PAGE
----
All the photos are shot and edited fully in the iPhone. I think if people knew how straightforward it really was they’d be disappointed. In truth it’s not one filter, it’s a combination of things through a handful of different apps. It’s just a process I stumbled upon accidentally and sort of liked enough to try again. Photography seems to suffer somewhat from being an inherently technical medium. Everyone looks for the trick rather than for the intent. Tricks come and go, and ultimately trends fade and shift and blend into each other. But I totally get it. I understand that feeling of seeing a picture and being struck by the wizardry of it and wanting to know how it’s done. That’s part of the wonder that a technically based medium affords. It’s great, when it doesn’t overtake the intention of the photo. I see this from photo students a lot. They figure out Photoshop, or they learn to crank the clarity slider all the way up to 100, or they figure out how to use edge lights.  All. The. Time. Rather than taking pictures that have emotional meaning or strive for connection they instead have . . . a look. That said, I completely understant. There’s a lot of noise out there and it’s incredibly difficult to get noticed in this business. Having a look gets you in the door, but then there’s got to be something else.

Then again, maybe you’re right? Maybe I should reveal the trick and license it, perhaps that would free me to go on to the next thing. I think I’d miss doing it, though.

How did you select your subjects?
One of the nice things about the instagram portraits is that they’re truly not for anyone but myself. I didn’t start taking them with an eye toward making a promo, toward impressing an art director, toward pleasing a client, toward satisfying a subject. I just liked straightforward portraits, found a process that worked for me, and wanted to pay more attention to the people in my life. That’s really what it boils down to now, after so many. Photography has long been used as a tool for memory, and it’s been really wonderful having this record of all the people I encounter. I remember things better this way. I remember names. I remember where we were. I remember what we talked about. Without being vigilant for the next face I worry that sometimes the days would just blend into each other too much, if that makes any sense.

In terms of selecting subjects. . .well. . . first of all, any person that comes to my house during daylight hours is pretty much fair game, as far as I’m concerned. That’s why I’ve got so many pictures of handymen and contractors and cable installers and plumbers and such. My wife is very patient with me doubling back into a store or down a street to ask a stranger if I could take their picture while she waits. Someone on my feed recently commented “I love how you collect people”, and I hadn’t really thought of it like that, but maybe that’s what it is. Charlie Hess refers to it as my Family of Man, though that seems fairly lofty to me. I just like taking portraits with my phone. It’s great fun, even when other aspects of photography are not great fun.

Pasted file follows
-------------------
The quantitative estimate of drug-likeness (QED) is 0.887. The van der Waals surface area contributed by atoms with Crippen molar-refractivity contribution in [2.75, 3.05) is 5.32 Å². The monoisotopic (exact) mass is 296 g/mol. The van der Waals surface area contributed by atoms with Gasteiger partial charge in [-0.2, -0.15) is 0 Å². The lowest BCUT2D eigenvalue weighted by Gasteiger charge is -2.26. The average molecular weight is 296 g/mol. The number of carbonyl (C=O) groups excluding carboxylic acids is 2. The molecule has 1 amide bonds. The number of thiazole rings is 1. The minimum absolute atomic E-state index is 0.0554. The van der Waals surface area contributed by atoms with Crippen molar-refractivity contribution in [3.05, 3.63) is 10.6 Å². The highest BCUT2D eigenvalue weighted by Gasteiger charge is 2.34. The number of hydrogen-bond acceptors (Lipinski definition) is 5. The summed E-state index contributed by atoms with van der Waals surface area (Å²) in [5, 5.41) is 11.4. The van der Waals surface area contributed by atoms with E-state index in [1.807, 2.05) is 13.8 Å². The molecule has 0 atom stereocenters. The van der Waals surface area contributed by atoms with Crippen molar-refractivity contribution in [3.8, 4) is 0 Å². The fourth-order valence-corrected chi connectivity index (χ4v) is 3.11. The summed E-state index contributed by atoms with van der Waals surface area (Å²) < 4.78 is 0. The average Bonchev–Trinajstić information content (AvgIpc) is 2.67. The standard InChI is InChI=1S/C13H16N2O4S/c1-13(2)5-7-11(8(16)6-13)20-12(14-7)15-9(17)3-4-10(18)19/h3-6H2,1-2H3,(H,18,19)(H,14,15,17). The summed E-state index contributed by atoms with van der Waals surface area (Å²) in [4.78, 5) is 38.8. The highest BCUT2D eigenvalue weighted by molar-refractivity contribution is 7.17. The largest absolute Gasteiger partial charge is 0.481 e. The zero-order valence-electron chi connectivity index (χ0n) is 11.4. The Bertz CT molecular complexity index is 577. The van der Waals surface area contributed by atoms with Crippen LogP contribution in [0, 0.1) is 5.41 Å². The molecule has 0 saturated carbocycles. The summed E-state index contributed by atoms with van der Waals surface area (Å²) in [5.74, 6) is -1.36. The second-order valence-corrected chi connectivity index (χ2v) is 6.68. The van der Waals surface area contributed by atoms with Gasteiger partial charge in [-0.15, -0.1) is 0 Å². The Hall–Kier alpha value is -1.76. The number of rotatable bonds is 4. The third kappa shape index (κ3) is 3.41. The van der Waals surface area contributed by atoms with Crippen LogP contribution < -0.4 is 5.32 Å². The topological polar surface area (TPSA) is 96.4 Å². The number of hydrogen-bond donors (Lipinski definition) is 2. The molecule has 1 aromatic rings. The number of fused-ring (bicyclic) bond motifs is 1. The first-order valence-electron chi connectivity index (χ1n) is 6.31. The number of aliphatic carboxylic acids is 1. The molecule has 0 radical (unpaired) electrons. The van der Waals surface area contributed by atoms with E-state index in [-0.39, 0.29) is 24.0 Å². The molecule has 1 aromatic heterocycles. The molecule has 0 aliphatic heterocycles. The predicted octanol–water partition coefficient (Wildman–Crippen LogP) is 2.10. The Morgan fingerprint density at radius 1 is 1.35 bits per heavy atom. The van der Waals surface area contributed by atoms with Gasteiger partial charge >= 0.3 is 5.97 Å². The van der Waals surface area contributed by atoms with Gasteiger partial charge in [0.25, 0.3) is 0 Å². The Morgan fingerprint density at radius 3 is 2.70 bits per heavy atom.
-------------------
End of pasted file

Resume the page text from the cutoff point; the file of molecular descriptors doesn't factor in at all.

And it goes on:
How long did each portrait take, describe the process please.
I have a very low rate of refusal. Out of 800 or so subjects I think I’ve been turned down maybe 20-30 times. I consider that quite good. The actual process is very simple, and usually takes only around 30 seconds to a few minutes, depending on how chatty we’re all feeling. Some open shade or a good window, and a plain white wall, that’s it. I try to keep it as simple as possible so that the person can be the interesting thing. I don’t want it to be about the light or the environment.

We live in an age where people are hyper aware of the power of their image, of what it can be used for and how far it can travel away from them. People are cautious, and rightly so. Still, I think the fact that I’m shooting on my phone negates some of people’s suspicions. Certainly if I were walking around with a Canon and a 24-70mm lens trying to do the same thing I’d get shut down far more often. Everyone has an iPhone and everyone takes pictures with it all the time. It’s perceived as no big deal. I have a grid of about 30 of the photos on my phone’s lock screen and if someone asks why I want to take their picture I usually just show them my phone and say “Oh, I’ve done about 700 of these.” Which, of course, is not a reason at all, but that usually is all it takes. I think that because there are so many, and I tell potential subjects that there are so many, it both relieves them of the pressure and also gives them just enough attention that it’s incentive to proceed. That is, sure, it’s a little momentary ego boost, and then they can get lost in the crowd if they’re not thrilled with the result. At least, I think so. It probably also helps that i’m a short, scrawny man who seems vaguely non-threatening.

How did you take your portrait?